There are common misconceptions in regards to dog training. A lot of people feel that the old saying is true: “You can’t teach an old dog new tricks”. In actuality this statement is only true if the trainer isn’t persistent or patient enough. Any dog can learn commands it can just take time.
When training an adult dog, it can be very tricky. Despite it being similar to puppy training, there are still some differences that could be difficult to handle. There are some important factors you should take into consideration when beginning your training.
- You are likely not the dog’s first owner. They may not have a good bond with you immediately. This takes time. The closer and more comfortable the dog feels with you, the better they respond to training.
- You don’t know what type of training, if any, the dog has had in the past. If they have been trained, it may be as simple as reminding them of what they already know. If not, it might be starting from scratch.
- You don’t know how long they’ve had those bad habits. There isn’t a saying of “old habits die hard” for nothing!
Based on these above points, prepare yourself for a potentially time consuming, but ultimately rewarding experience. Just because there are a lot of unknowns does not mean the dog is hopeless. With your careful guidance the dog will ‘get it’ soon enough.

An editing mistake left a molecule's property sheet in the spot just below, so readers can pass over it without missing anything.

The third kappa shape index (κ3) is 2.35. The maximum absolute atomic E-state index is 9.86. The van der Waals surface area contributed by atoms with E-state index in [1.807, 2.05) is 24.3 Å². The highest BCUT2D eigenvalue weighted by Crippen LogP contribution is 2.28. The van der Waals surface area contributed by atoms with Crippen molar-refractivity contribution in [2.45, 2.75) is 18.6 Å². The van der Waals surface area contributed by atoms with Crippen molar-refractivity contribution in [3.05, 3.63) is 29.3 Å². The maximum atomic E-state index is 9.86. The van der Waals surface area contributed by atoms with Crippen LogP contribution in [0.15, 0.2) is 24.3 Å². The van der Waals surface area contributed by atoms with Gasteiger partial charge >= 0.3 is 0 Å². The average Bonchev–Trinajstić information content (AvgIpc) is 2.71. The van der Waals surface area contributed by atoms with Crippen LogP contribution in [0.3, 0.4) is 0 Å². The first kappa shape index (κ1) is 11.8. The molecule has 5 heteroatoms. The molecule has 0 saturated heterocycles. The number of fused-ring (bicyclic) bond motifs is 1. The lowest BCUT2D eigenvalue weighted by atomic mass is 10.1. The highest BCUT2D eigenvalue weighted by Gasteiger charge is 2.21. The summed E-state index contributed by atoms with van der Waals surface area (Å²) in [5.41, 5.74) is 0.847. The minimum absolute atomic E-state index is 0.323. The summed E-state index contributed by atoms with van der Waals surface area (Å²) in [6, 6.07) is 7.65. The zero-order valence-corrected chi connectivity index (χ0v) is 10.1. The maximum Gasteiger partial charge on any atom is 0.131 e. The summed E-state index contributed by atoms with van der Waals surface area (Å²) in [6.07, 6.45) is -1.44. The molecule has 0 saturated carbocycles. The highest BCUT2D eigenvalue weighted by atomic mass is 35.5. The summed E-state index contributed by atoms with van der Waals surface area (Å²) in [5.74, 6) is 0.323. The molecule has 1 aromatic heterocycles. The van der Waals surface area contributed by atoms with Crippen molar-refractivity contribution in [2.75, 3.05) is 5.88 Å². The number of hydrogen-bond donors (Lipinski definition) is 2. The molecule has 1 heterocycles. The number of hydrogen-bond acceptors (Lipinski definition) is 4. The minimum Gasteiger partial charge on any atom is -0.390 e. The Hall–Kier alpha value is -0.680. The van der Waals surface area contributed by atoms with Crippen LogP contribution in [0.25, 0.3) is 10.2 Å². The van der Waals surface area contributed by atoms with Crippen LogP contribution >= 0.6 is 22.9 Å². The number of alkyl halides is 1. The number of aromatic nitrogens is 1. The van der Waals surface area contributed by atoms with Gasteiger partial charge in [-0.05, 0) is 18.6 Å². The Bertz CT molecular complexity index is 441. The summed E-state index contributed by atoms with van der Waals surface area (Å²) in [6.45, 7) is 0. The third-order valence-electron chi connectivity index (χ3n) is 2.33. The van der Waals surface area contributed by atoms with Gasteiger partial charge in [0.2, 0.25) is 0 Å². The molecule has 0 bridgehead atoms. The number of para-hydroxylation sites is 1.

There are some positives to working with adult dogs as well. Unlike puppies, dogs have a longer attention span. Dogs may not be distracted as easily. This can make training a bit easier.
Take a look at these tips and tricks to help make your adult dog training easier:
- Find what ‘motivates’ your dog. Does he like treats? If so stock up on some favourite treats. If the dog likes a certain toy, then pick up some of those. Dogs need positive reinforcement when they complete a task well.
- Train your dog in a safe and quiet environment. Depending on what commands you are teaching your dog (‘Come’) you may want to make sure you have your dog in a fenced in area. You also don’t want other distractions or dangerous dogs to get involved.
- Never get angry. It is okay to scold your dog and tell them “no” in a firm voice. But yelling or threatening them does not help them learn; it can make them nervous and promote nervous aggression.
When in doubt contact an expert! We offer group and private dog training classes. Contact us for more information.